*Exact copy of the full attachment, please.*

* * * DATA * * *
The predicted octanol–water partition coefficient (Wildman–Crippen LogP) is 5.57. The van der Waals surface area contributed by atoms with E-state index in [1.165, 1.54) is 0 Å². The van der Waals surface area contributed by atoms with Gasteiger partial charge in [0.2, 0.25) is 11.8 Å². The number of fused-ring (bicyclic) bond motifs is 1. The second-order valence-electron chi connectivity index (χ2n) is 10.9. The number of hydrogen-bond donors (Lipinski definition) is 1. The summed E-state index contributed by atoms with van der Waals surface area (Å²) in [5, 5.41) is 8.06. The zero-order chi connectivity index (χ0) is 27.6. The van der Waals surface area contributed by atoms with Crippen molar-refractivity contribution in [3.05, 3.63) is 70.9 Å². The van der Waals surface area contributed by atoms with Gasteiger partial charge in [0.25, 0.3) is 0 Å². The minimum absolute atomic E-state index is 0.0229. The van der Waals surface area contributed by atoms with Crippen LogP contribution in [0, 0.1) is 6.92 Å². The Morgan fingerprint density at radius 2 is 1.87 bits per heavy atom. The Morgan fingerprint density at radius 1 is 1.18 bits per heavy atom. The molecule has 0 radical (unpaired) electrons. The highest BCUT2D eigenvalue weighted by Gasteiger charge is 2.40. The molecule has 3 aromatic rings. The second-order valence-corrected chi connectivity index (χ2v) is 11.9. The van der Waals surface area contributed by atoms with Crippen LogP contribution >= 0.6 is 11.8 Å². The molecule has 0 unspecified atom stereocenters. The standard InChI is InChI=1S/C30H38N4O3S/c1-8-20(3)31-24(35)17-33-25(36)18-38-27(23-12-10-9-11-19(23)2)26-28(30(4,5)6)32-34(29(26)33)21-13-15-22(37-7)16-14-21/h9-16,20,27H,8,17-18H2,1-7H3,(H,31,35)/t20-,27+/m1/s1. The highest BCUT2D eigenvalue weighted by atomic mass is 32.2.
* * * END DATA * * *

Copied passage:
The predicted octanol–water partition coefficient (Wildman–Crippen LogP) is 5.57. The van der Waals surface area contributed by atoms with E-state index in [1.165, 1.54) is 0 Å². The van der Waals surface area contributed by atoms with Gasteiger partial charge in [0.2, 0.25) is 11.8 Å². The number of fused-ring (bicyclic) bond motifs is 1. The second-order valence-electron chi connectivity index (χ2n) is 10.9. The number of hydrogen-bond donors (Lipinski definition) is 1. The summed E-state index contributed by atoms with van der Waals surface area (Å²) in [5, 5.41) is 8.06. The zero-order chi connectivity index (χ0) is 27.6. The van der Waals surface area contributed by atoms with Crippen molar-refractivity contribution in [3.05, 3.63) is 70.9 Å². The van der Waals surface area contributed by atoms with Gasteiger partial charge in [0.25, 0.3) is 0 Å². The minimum absolute atomic E-state index is 0.0229. The van der Waals surface area contributed by atoms with Crippen LogP contribution in [0, 0.1) is 6.92 Å². The Morgan fingerprint density at radius 2 is 1.87 bits per heavy atom. The Morgan fingerprint density at radius 1 is 1.18 bits per heavy atom. The molecule has 0 radical (unpaired) electrons. The highest BCUT2D eigenvalue weighted by Gasteiger charge is 2.40. The molecule has 3 aromatic rings. The second-order valence-corrected chi connectivity index (χ2v) is 11.9. The van der Waals surface area contributed by atoms with Crippen LogP contribution >= 0.6 is 11.8 Å². The molecule has 0 unspecified atom stereocenters. The standard InChI is InChI=1S/C30H38N4O3S/c1-8-20(3)31-24(35)17-33-25(36)18-38-27(23-12-10-9-11-19(23)2)26-28(30(4,5)6)32-34(29(26)33)21-13-15-22(37-7)16-14-21/h9-16,20,27H,8,17-18H2,1-7H3,(H,31,35)/t20-,27+/m1/s1. The highest BCUT2D eigenvalue weighted by atomic mass is 32.2.